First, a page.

She blinked at him, concerned. In her mind’s eye she saw the king’s paramour, the prince who was not royal. “That’s quite all right with me,” she said, careful to keep her voice low. There was a crowd forming, eager to enter the matinee performance. “Unless it isn’t all right with you?”
“No, no, I’m very happy he came. I—I asked him to come.” Somehow, the prince was tripping over his words, and Coriane could not understand why. “I wanted him to meet you.”
“Oh,” she said, not knowing what else to say. Then she glanced down at her dress—ordinary, out of style—and frowned. “I wish I wore something else. It’s not every day you meet a prince,” she added with the shadow of a wink.
He barked a laugh of humor and relief. “Clever, Coriane, very clever.”
They bypassed the ticket booths, as well as the public entrance to the theater. Tibe led her up one of the winding staircases, offering her a better view of the massive foyer. As on the bridge, she wondered who made this place, but deep down, she knew. Red labor, Red craftsmen, with perhaps a few magnetrons to aid the process. There was the usual twinge of disbelief. How could servants create such beauty and still be considered inferior? They are capable of wonders different from our own.
They gained skill through handiwork and practice, rather than birth. Is that not equal to Silver strength, if not greater than it? But she did not dwell on such thoughts long. She never did. This is the way of the world.
The royal box was at the end of a long, carpeted hall decorated by paintings. Many were of Prince Robert and Queen Anabel, both great patrons of the arts in the capital. Tibe pointed them out with pride, lingering by a portrait of Robert and his mother in full regalia.
“Anabel hates that painting,” a voice said from the end of the hall. Like his laugh, Prince Robert’s voice had a melody to it, and Coriane wondered if he had singer blood in his family.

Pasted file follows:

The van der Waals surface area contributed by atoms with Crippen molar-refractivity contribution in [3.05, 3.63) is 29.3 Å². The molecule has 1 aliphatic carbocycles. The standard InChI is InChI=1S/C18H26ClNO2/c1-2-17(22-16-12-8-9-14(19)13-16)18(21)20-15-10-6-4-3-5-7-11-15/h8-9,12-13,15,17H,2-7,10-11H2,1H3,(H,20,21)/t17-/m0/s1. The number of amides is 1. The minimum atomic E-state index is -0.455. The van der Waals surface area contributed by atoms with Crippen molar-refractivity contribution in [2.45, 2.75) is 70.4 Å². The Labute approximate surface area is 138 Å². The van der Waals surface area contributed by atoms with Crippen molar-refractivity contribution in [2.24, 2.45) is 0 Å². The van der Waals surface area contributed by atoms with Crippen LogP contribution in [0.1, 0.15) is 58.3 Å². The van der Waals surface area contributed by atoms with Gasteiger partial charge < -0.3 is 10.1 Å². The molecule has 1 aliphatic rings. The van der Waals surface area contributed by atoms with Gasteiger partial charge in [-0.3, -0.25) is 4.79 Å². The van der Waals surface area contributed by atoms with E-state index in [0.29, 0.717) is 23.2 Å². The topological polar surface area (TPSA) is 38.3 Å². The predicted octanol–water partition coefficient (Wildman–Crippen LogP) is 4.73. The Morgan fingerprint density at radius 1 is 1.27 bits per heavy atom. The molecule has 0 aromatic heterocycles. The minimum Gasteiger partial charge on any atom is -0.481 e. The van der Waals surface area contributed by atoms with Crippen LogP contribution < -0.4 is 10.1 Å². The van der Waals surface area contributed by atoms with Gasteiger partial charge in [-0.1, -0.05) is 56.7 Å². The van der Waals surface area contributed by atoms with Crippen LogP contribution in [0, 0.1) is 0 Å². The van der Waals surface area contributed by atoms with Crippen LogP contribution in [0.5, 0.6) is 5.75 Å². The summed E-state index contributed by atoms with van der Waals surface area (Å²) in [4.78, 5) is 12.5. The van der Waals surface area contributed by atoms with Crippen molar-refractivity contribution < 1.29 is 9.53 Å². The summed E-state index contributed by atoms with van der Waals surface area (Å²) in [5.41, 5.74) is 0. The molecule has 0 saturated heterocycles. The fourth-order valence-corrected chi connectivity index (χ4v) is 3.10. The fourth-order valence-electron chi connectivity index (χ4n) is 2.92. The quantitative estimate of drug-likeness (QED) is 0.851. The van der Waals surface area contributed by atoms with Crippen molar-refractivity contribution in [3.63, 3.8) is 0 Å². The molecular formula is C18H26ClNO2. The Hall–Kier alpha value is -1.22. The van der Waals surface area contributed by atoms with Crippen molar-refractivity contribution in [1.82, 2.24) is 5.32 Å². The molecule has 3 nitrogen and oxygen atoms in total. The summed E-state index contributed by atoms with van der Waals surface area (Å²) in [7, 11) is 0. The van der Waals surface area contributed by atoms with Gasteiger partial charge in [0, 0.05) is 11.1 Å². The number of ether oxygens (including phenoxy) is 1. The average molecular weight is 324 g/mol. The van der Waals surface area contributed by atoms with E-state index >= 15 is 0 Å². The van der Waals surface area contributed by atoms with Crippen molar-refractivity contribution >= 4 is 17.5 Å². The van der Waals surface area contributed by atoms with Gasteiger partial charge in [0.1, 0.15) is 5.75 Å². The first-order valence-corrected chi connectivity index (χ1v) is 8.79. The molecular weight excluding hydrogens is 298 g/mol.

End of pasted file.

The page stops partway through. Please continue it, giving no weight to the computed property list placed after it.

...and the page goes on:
The prince approached, gliding silently across the carpet with long, elegant strides. A silk, Coriane knew, remembering he was of House Iral. His ability was agility, balance, lending him swift movement and acrobat-like skill. His long hair fell over one shoulder, gleaming in dark waves of blue-black. As he closed the distance between them, Coriane noticed gray at his temples, as well as laugh lines around his mouth and eyes.
“She doesn’t think it a true likeness of us—too pretty, you know your mother,” Robert continued, coming to stop in front of the painting. He gestured to Anabel’s face and then his own. Both seemed to glow with youth and vitality, their features beautiful and eyes bright. “But I think it’s just fine. After all, who doesn’t need a little help now and then?” he added with a kind wink. “You’ll find that soon enough, Tibe.”
“Not if I can help it,” Tibe replied. “Sitting for paintings might be the most boring act in the kingdom.”
Coriane angled a glance at him. “A small price to pay, though. For a crown.”
“Well said, Lady Jacos, well said.” Robert laughed, tossing back his hair. “Step lightly around this one, my boy. Though it seems you’ve already forgotten your manners?”
“Of course, of course,” Tibe said, and waved his hand, gesturing for Coriane to come closer. “Uncle Robert, this is Coriane of House Jacos, daughter of Lord Harrus, Governor of Aderonack. And Coriane, this is Prince Robert of House Iral, Sworn Consort of His Royal Majesty, King Tiberias the Fifth.”
Her curtsy had improved in the past months, but not by much. Still, she attempted, only to have Robert pull her into an embrace. He smelled of lavender and—baked bread? “A pleasure to finally meet you,” he said, holding her at arm’s length. For once, Coriane did not feel as if she was being examined. There didn’t seem to be an unkind bone in Robert’s body, and he smiled warmly at her. “Come now, they should be starting momentarily.”
As Tibe did before, Robert took her arm, patting her hand like a doting grandfather.
“You must sit by me, of course.”
Something tightened in Coriane’s chest, an unfamiliar sensation. Was it . . . happiness? She thought so.
Grinning as widely as she could, she looked over her shoulder to see Tibe following, his eyes on hers, his smile both joyous and relieved.
The next day, Tibe left with his father to review troops at a fort in Delphie, leaving Coriane free to visit Sara. House Skonos had an opulent town house on the slopes of West Archeon, but they also enjoyed apartments in Whitefire Palace itself, should the royal family have need of a skilled skin healer at any moment. Sara met her at the gates unaccompanied, her smile perfect for the guards, but a warning to Coriane.